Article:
Tesla announced they will recall all 53,822 vehicles with its “full self-driving” (FSD) driver-assist feature after learning they were intentionally programmed to slowly roll through stop signs in some scenarios. The recall impacts Model S, X, 3 and Y vehicles that have its beta version of the “full self-driving” software enabled. “Full self-driving” is a controversial driver-assist feature that aims to one day allow cars to drive themselves.
The technology sometimes steers Tesla vehicles smoothly and obey traffic rules like stopping for red lights. In other cases the technology has been inconsistent according to accounts from alarmed drivers using the software. Telsa says that “full self-driving” requires an attentive driver who is ready to take full control of the car at any time.
“Full self-driving” has been allowing cars to roll through stop signs since the release of the first version in October 2020. Tesla electronically disabled this function following meetings this month with the National Highway Traffic Safety Administration (NHTSA).
“The Vehicle Safety Act prohibits manufacturers from selling vehicles with defects posing unreasonable risks to safety, including intentional design choices that are unsafe. If the information shows that a safety risk may exist, NHTSA will act immediately,” the administration said in a statement. Tesla will disable the function as soon as this month in an updated version of “full self-driving” software that’s released over the internet, according to a document the automaker filed. Drivers won’t need to take their vehicles to be serviced. Tesla did not immediately respond to a request for comment.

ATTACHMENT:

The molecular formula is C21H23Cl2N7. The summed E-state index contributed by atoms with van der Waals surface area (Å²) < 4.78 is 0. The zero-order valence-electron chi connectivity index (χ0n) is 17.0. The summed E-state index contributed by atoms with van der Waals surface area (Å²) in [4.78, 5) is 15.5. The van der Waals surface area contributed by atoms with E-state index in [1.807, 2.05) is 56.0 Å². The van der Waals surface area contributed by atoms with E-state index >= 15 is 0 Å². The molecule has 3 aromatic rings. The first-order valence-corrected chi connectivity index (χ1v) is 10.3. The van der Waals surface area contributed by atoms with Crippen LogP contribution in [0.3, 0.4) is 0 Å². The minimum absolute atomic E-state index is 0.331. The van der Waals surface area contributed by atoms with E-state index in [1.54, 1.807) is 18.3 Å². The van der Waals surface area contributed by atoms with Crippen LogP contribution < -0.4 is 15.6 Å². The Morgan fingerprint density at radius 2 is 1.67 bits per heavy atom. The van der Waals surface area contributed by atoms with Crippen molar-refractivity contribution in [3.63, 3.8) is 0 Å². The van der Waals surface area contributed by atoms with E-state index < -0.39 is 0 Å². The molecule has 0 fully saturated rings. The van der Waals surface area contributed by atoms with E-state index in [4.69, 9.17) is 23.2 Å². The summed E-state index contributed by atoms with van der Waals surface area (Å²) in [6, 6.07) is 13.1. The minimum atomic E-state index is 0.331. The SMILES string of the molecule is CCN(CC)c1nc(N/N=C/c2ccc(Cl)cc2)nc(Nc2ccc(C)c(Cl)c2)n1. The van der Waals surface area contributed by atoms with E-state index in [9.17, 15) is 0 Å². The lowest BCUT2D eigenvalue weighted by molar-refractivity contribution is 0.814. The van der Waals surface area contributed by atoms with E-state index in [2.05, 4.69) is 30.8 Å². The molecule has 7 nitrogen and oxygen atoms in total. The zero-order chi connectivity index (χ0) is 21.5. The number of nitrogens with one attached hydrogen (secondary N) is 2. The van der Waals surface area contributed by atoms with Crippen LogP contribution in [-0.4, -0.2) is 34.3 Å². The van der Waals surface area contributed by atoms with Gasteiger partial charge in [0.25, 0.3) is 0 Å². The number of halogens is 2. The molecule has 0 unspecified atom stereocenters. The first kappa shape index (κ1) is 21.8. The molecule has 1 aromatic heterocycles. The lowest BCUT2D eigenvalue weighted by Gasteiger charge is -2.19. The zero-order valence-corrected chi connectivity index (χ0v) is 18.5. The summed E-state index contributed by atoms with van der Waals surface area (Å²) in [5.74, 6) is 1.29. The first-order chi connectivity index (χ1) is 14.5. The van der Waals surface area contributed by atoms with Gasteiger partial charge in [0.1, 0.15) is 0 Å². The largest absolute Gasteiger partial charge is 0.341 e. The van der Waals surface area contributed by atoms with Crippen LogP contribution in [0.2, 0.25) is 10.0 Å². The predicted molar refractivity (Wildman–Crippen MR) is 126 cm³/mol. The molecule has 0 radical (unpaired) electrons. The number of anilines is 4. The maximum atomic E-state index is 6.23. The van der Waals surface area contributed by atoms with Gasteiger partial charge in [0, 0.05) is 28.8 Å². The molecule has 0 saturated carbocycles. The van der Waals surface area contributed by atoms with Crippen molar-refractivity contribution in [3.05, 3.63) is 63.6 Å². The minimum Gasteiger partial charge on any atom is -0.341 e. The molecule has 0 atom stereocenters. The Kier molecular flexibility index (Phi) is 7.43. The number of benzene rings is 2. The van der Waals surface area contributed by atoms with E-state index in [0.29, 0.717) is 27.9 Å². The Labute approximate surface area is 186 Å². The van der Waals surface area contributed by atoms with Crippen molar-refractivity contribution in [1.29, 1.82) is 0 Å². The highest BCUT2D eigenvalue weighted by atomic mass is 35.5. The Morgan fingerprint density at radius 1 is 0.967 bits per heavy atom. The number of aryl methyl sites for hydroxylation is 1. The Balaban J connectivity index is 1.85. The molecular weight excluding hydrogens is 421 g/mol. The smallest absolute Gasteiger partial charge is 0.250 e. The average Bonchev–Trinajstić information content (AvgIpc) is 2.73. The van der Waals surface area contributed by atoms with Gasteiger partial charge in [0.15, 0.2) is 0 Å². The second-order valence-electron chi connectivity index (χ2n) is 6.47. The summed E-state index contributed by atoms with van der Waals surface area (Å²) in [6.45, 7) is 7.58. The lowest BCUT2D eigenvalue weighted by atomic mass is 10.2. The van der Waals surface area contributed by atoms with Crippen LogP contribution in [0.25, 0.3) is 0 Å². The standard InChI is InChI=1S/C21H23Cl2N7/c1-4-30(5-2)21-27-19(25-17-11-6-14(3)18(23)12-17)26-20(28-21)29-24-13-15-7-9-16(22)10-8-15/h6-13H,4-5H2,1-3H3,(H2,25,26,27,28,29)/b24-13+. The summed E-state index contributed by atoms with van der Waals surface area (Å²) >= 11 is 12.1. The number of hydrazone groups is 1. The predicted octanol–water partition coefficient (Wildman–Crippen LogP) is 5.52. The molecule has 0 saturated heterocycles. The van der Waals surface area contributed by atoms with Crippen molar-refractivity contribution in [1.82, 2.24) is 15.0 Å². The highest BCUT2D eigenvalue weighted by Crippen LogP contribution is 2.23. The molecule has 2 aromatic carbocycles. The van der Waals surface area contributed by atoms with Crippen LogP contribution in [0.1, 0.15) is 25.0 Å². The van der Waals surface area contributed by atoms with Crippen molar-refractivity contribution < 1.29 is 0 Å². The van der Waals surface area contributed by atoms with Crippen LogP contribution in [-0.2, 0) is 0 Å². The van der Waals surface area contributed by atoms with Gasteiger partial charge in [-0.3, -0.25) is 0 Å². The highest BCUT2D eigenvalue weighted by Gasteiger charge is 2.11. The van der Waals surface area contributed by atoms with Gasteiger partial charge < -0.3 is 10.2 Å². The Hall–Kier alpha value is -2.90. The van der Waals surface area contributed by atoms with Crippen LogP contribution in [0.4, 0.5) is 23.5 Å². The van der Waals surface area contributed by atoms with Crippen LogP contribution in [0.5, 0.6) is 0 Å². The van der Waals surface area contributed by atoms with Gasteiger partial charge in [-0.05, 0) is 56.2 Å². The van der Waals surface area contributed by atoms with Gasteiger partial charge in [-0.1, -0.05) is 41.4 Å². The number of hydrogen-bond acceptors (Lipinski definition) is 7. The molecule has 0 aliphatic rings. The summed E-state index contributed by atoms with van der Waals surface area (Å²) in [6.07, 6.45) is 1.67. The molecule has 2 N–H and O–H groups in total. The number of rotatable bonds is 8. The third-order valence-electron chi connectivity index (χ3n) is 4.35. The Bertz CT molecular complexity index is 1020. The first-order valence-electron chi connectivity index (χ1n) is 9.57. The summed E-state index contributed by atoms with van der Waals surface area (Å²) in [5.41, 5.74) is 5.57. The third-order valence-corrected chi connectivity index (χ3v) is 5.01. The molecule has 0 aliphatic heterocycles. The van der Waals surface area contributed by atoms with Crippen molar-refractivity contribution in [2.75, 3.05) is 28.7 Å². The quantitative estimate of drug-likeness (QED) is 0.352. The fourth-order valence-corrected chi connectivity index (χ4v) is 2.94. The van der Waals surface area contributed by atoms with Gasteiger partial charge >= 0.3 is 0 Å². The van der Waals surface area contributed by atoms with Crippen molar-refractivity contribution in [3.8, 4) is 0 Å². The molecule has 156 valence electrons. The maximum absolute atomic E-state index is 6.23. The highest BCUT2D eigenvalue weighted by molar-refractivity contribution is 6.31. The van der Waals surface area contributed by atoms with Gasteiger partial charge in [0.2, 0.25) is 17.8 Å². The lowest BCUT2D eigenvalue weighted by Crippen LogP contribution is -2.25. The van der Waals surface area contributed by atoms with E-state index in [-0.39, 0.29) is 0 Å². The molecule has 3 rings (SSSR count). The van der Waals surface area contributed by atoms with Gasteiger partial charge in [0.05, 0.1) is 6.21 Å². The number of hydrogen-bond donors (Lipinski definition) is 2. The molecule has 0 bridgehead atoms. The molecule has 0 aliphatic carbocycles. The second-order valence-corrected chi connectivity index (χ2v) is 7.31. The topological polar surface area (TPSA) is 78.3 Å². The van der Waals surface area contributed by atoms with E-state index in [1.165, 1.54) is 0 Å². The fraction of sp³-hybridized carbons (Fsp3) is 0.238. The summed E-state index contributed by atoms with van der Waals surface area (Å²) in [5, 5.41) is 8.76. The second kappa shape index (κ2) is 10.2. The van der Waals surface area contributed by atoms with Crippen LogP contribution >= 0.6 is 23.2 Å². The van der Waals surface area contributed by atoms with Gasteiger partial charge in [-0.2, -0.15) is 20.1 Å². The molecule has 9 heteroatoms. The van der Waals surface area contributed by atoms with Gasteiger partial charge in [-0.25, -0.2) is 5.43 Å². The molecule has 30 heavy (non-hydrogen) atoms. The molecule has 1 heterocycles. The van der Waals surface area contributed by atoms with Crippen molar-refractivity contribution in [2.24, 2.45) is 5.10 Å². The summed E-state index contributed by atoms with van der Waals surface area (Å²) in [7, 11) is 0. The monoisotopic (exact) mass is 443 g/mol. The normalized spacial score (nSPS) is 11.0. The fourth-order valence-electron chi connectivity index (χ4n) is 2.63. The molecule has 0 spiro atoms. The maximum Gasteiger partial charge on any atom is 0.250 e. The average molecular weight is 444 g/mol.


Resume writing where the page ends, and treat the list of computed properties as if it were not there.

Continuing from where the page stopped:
The recalled feature, called “rolling stop,” allowed vehicles to travel through all-way stop intersections at up to 5.6 mph under certain conditions without first coming to a complete stop, the recall document states. Tesla said that it is not aware of any collisions, injuries or fatalities related to the feature. The US government has been more proactive of late in taking action on new car features that may introduce safety risks. Tesla said in December that it would no longer allow people to play video games on the touchscreens of its vehicles while they are in motion, following a NHTSA investigation.
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